The ideal situation arises when an employee invests “above and beyond the call of duty” just because they are motivated to do so by other factors outside of remuneration. Somehow their internal motivation has been triggered and they are self-sustaining. What value can you the employer give to your staff which would likely catalyse this behaviour or at least create the environment for it to develop? Peter Drucker said:
“The true business of every company is to make and keep customers.” ~ Peter Drucker
But he also said:
“Most of what we call management consists of making it difficult for people to get their work done.”
If we synthesise the two we might get:
“The true business of every company (organization) is to make it easy for its staff to make and keep clients”
The Tangible and Intangible Factors
The value given to followers comprises both tangible and intangible factors.
Key contributions might be:
- Authentic listening
- Identification of direct interferences restricting employees’ capability to achieve goals
- Mitigating or removing such interferences
This is essentially the same thinking used daily by sales people to convert a prospect into a customer. Warm the prospect up first with sincere enquiry to identify their pains and dreams and then explain how the pain can be removed or their dreams achieved by your product or service.
You can find a compilation of the personal visions of 12 TED speakers on the subject of inspiring, values proposition-based leadership here.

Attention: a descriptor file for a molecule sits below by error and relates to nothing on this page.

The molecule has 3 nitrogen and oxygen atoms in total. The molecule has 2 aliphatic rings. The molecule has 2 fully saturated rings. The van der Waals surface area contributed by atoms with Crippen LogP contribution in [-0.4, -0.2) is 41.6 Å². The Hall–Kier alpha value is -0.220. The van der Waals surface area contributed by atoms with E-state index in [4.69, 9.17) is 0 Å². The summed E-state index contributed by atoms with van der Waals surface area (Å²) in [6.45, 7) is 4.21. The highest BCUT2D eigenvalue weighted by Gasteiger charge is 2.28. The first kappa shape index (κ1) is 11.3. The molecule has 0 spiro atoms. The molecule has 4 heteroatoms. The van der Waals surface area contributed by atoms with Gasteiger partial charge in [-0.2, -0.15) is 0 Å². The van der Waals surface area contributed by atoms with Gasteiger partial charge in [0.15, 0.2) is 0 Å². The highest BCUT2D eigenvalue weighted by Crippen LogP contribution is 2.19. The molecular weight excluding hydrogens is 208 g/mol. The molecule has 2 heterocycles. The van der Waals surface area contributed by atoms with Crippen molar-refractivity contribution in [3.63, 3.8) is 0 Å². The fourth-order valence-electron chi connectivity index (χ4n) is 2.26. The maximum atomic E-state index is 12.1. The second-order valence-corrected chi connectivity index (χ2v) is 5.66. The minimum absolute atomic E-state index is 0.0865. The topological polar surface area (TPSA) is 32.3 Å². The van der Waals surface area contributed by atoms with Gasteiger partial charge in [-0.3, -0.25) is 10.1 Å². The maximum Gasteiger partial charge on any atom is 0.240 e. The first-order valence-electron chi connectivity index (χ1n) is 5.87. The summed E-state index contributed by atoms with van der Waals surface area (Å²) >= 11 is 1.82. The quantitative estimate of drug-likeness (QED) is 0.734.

Sellling The Vision
Ask yourself tehse questions:
- So, how might your task as a leader alter if you considered your purpose was to “sell” the vision of working (and staying) with your organisation as a value proposition?
- What value would they receive in “buying” into your offer?
- How can you maintain, nuance and increase the value they receive in order to keep them?
This does not mean you roll over and give more than you can afford but we are not just talking about the money here. As has been proven so many times the last thing you talk about with sales prospects is the cost the first is what will change for them and by how much. Why would you expect the mindset of your staff to be different?
Your key actions for today
- In today’s conversations with staff did you add value or take it?
- Are your organisation’s job adverts value propositions?
- Review one report’s job description today – on a scale of 1 to 10 is this a value proposition or a description of demands (i.e. tasks and responsibilities).
Drucker on Leadership: New Lessons from the Father of Modern Management ~ William A. Cohen PhD
For those will an interest in basic research on the psychology of business:
Harter, Hayes and Schmidt (Gallup, U.S. Immigration and Naturalization Service and University of Iowa) Business-Unit-Level Relationship Between Employee Satisfaction, Employee Engagement, and Business Outcomes: A Meta-Analysis in the Journal of Applied Psychology.
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Image Sources: businesslaunchpad.org.uk
Filed under: Emotionally Intelligent Leadership, Leadership Lessons Learned, Leading & Developing Other Leaders, Servant Leadership, Values-Based Leadership | Tagged: business, leadership, Management, motivation, Organizational Health, Servant Leadership, Talent Management, values | 3 Comments »